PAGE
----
Wednesday, 5 January 2011

2010 reading continued

1. My Heart Laid Bare, Joyce Carol Oates
This is a very good book, telling the story of a family of conmen, whose younger members live in an isolated place near a swamp and don't know what the others are up to.  But it was a bit disappointing after the glorious insanity of Bellefleur and the other ones of her Gothic novels that I've read.  It fits pretty straightforwardly into the literary fiction mould.

2. How to Read Like a Writer, Francine Prose
This is quite good but it also annoyed me a lot, because most of it seems like the sort of stuff we did in English at school.  GCSE exams papers give you a piece of writing and ask you to pick out adjectives used to describe a character to make him sound negative, and it's offering 5 marks so you pick out 5 different examples, and so on.  Learning how to read closely is a mixed blessing, really.  It's like watching a film and being unable to forget that the actor isn't really the character.  Nicholas Cage, for example, won't eat animals which have undignified sex, and now it's impossible to watch anything he's in without wondering how he tells, and whether he has a list.  A lot of turkeys are produced by AI these days -- is that more or less dignified?  Anyway, Francine Prose interests me because she has a very good reputation, which I'm happy to believe in, but the only book of hers I've read before is Blue Angel, which is a rather tedious leave-your-door-open-while-supervising book about a relationship between a lecturer and a crazy undergraduate.  Maybe I just didn't get it. I haven't seen the Marlene Dietrich film it draws on, but that sounds quite annoying too.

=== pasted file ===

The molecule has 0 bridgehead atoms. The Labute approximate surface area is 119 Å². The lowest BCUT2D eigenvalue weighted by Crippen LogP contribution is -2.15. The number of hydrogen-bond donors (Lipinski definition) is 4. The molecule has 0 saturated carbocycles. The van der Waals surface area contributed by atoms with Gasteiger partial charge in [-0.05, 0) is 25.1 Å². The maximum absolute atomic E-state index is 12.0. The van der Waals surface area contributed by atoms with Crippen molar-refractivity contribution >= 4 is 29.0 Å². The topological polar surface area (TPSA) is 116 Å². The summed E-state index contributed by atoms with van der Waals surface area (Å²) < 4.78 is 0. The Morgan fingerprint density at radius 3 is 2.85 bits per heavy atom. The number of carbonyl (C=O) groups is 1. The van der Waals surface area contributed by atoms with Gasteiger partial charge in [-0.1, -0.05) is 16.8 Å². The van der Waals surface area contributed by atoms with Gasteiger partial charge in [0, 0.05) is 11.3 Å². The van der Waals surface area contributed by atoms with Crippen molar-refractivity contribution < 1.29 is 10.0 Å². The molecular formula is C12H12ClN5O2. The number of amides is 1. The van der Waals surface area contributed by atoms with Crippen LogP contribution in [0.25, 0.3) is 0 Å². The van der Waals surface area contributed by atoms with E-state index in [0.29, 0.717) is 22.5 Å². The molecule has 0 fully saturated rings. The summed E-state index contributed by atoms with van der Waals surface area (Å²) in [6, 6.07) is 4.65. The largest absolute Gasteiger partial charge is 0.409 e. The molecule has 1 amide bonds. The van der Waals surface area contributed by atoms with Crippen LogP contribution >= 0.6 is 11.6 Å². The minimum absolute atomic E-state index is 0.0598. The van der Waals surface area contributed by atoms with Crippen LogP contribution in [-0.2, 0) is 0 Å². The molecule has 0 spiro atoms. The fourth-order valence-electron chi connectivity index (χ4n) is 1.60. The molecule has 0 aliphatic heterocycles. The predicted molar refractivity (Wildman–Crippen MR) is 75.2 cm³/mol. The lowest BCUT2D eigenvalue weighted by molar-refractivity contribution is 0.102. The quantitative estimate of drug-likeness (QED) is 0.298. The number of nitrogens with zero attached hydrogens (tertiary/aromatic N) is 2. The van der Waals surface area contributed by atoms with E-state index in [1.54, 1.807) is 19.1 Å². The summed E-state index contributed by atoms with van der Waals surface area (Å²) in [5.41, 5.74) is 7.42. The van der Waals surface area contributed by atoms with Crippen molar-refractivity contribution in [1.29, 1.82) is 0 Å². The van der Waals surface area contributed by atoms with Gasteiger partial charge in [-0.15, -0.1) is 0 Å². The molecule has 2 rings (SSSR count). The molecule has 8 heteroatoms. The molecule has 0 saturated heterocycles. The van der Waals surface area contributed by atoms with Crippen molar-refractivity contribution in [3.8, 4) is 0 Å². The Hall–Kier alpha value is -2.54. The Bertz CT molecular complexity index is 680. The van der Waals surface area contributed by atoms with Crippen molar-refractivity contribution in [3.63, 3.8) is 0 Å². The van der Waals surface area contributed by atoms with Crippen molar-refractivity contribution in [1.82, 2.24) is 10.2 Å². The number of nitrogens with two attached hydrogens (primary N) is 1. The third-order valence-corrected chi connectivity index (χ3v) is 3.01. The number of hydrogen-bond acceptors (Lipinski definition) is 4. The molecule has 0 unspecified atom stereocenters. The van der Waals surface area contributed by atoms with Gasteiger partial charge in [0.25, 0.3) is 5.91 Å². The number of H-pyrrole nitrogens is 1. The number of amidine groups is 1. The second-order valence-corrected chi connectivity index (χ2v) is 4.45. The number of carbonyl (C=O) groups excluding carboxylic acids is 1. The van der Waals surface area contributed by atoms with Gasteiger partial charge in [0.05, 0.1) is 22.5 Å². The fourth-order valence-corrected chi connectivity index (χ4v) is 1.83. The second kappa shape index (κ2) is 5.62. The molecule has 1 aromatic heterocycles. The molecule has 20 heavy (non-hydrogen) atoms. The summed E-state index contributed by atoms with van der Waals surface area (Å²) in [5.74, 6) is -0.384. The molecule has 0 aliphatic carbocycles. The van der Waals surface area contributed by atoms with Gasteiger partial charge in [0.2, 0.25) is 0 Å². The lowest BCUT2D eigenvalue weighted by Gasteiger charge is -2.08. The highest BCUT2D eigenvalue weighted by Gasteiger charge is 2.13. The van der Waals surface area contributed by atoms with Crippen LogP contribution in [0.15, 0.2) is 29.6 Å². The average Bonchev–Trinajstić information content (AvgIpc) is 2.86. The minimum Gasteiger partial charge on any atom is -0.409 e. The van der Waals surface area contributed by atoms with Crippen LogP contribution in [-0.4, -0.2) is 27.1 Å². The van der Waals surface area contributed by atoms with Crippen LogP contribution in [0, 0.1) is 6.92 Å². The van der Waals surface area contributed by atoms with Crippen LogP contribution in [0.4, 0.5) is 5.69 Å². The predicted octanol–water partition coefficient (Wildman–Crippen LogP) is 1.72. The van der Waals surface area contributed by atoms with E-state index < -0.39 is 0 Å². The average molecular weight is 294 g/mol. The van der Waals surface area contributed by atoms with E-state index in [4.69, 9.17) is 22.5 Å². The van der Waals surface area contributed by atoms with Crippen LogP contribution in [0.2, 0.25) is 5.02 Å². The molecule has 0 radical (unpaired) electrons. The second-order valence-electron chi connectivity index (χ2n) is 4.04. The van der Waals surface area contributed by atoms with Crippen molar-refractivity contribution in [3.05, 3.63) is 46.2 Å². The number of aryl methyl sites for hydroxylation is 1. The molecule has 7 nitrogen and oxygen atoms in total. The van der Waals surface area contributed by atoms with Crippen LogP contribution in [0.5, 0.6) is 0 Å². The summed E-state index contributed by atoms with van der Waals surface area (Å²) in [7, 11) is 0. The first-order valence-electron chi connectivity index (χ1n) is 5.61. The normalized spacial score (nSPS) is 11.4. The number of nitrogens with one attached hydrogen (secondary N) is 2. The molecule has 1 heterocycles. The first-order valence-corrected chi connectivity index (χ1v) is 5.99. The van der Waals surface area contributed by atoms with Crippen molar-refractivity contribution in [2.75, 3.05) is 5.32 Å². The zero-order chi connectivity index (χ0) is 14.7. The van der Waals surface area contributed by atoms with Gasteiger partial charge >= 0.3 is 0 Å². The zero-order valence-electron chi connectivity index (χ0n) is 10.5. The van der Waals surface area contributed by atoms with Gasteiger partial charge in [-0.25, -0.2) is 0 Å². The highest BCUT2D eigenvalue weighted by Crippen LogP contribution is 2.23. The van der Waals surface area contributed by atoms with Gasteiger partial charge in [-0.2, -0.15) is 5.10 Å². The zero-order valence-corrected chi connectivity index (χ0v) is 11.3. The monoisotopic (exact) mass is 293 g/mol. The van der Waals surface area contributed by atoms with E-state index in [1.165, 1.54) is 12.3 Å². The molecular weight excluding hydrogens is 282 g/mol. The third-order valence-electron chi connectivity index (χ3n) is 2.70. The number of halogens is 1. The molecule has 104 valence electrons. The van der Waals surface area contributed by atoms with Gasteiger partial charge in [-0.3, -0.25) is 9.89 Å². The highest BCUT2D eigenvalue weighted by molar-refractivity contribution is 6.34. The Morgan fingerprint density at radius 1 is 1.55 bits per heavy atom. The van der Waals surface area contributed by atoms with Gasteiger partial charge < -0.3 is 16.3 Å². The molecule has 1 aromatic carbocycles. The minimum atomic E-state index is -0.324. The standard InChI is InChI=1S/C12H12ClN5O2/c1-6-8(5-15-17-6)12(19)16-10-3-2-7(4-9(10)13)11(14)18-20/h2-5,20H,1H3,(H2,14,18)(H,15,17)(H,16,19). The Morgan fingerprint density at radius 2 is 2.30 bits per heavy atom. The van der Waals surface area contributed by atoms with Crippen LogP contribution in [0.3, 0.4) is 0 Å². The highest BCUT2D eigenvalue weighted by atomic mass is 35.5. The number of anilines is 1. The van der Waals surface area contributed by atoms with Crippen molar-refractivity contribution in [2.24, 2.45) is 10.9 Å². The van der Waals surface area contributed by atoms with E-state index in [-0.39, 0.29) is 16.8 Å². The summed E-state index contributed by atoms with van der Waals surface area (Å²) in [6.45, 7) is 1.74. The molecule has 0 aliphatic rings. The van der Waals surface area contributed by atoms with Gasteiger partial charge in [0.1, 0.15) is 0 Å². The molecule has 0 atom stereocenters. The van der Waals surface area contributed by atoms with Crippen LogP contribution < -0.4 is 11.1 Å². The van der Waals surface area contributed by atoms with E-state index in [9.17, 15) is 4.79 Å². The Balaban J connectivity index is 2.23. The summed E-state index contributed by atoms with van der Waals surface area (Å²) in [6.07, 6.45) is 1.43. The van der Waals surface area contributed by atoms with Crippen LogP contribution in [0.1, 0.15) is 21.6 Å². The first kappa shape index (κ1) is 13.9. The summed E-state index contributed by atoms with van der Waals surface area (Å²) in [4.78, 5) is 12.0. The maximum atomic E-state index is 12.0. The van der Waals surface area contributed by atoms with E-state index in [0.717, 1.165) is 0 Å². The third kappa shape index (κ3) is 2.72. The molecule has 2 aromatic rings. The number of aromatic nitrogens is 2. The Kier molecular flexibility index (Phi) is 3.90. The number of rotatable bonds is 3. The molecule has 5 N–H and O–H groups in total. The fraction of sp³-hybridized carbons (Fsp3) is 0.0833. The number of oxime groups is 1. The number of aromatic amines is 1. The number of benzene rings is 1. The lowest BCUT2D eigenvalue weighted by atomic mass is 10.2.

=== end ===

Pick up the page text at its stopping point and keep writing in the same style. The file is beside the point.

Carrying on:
3. Devonshire Folk Tales, Michael Dacre
Interesting folk stories, but not really my style.  I prefer my ghosts deadpan. Haldon Hill on the A38 is haunted apparently, which seems fitting because it is a spooky place to drive especially in snow. I'm sure there was a brilliant story in here about people dancing in trees, but I can't find it now.  Spooky.

4. The Golden Child, Penelope Fitzgerald
This is a very good book indeed, and funny.  It's about an exhibition at a British museum of some very rare artefacts from an oil-rich North African country.  The public queue for hours on end to see the gold-covered mummy of a child and its grave goods, but one of the museum staff starts to worry it's a fake.  He is sent to Russia to talk to one of the world's two experts on the material -- the other is an official at the British museum but elegantly declines to get involved.  Very good stuff, I enjoyed it immensely.

5. Hell's Belles, Paul Magrs

I've searched this blog and it seems that I haven't mentioned Paul Magr's Brenda series before, which is odd. The previous ones are Never the Bride, Something Borrowed and Conjugal Rites. They're set in Whitby among elderly ladies who investigate the wierd things that go on there, inbetween fish suppers and really strong tea. The main character, Brenda, is a B+B owner with a mysterious past. These are very good friendly reading, funny and quite clever. If like me you enjoyed the general funny tone of Jasper Fforde's books but found their clever-clever-ness a bit much on occasion, then these might be more to your taste. I love Jessie the womanzee in the second one.

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